The reboot of the James Bond franchise with Casino Royale was one of the most bizarre and pointless decisions committed to film by any production team.
The 007 franchise owners are celebrating 50 years of James Bond, yet the current film series only dates back six years. Jettisoning the past and then clawing it back in order to claim longevity really is an exercise in having your cake and eating it.
What’s more, the reboot gave the franchise nothing. Indeed it turned the accomplished 007, who M knew she could always turn to, into the office new boy. It was never clear why she’d despatch him on any mission over 00’s 1 to 6.
Skyfall is a decent and largely successful attempt to give the character back some of the status he used to enjoy.
Spoilers do lurk below.
The plot is actually quite thin, former MI-6 agent Raoul Silva (a camp and at times OTT Javier Bardem) decides to destroy M (Judi Dench) in revenge for giving him up years before and allowing him to be tortured.
To achieve her downfall he blows up MI-6’s Thames-side offices and hacks into their mainframe, ensuring that even when captured he enjoys the upper-hand.
Director Sam Mendes keeps the film moving fast enough that the minimal plot doesn’t really matter and the action sequences are among the franchise’s best.
But there’s no escaping that in story and scope, Skyfall is actually a pretty small film with an inward looking plot and the action largely taking place in London and Scotland – the usual Bond globetrotting is largely confined to the start of the film.
The fan theory that James Bond is a codename handed down to successive agents is demolished during the film’s climax with the action taking place in and around the Bond family’s ancestral home.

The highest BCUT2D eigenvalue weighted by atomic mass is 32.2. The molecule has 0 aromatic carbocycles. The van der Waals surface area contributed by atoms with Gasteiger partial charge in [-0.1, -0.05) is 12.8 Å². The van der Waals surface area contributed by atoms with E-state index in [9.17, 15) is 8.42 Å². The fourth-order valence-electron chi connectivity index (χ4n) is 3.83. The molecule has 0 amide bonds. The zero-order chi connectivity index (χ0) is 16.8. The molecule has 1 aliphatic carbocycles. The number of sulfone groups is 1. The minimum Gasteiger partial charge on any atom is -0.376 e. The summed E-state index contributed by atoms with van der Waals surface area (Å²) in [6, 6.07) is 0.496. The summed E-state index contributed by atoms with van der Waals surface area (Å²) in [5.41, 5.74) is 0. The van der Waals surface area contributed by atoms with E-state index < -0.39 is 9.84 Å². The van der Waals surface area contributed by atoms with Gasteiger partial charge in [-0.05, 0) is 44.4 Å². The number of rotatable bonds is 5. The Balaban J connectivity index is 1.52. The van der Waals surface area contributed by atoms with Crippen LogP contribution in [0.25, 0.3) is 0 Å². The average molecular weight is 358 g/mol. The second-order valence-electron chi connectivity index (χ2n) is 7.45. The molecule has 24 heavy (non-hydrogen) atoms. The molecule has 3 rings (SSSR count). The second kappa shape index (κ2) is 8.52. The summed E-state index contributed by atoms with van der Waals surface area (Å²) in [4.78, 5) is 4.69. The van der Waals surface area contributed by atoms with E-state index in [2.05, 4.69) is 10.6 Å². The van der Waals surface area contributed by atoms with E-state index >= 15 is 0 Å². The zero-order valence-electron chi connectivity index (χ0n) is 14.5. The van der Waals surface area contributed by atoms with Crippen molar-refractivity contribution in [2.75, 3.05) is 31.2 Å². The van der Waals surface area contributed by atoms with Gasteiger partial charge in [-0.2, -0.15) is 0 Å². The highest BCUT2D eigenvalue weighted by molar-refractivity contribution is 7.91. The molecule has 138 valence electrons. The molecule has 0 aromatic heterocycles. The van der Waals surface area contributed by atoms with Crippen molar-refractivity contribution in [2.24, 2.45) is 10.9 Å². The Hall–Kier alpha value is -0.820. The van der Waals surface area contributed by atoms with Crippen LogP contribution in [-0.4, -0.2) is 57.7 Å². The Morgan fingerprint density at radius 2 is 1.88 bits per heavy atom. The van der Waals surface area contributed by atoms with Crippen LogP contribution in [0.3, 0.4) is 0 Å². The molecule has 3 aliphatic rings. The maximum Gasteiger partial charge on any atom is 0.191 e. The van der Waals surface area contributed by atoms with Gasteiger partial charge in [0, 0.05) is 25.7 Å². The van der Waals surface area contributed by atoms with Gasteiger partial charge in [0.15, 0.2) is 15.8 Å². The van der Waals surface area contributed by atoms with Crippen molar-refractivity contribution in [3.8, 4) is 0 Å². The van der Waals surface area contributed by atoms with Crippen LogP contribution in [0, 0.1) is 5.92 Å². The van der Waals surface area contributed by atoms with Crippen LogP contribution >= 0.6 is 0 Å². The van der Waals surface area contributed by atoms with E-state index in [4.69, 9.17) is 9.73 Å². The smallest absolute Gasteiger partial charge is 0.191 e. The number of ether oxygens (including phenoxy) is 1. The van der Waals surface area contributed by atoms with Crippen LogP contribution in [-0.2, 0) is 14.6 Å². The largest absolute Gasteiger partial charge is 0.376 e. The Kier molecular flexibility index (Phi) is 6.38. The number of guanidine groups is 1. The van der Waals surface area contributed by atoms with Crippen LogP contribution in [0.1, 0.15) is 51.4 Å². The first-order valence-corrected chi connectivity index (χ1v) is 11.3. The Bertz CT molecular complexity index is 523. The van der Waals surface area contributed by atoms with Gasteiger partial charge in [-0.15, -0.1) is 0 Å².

By the time the credits roll there’s no escaping the fact that there’s only one James Bond in this timeline, even if he somehow has Sean Connery’s DB5 , complete with ejector seat and machine guns hiding behind the headlamps, stored in his garage.
Yet while the producers cement their rebooted timeline, they simultaneously undo some of the biggest changes it brought to the series.
First we get to a great new Q (Ben Whishaw), played very much in the David Tennant ‘Geek Chick’ mould, as well as a new Moneypenny (Naomie Harris) who appears throughout the film but isn’t named until the final scene.
MI6 Chief of Staff Bill Tanner (Rory Kinnear) also returns to the franchise.
But while the wider MI-6 family is finally restored, Skyfall marks Dench’s departure from the series, her M is killed at the hands of Silva and his henchmen. She dies in a poignant scene, held by a weeping Bond.
Which brings us to Daniel Craig, his Bond is the best of any era and grows in stature as the story progresses. Whoever succeeds him when the times comes will have heck of a job to pull off.
The final scene – in which Harris is unveiled as Moneypenny – provoked groans and a few sniggers from the audience I saw the film with. In a film about secrets, her’s is pretty loudly telegraphed throughout.
The same scene returns Bond to the world of the 60’s – the new M (Ralph Fiennes) is based in an office straight out of the Connery films which no longer seems to be located in Vauxhall Cross, suggesting the films and reality may be about to part company once more.
Despite the hype being poured all over it by some, Skyfall isn’t the best Bond ever. In fact it’s not even close. But it is a great Bond film, packed with thrills, gags, stunts and plenty of action.
Our verdict: 4/5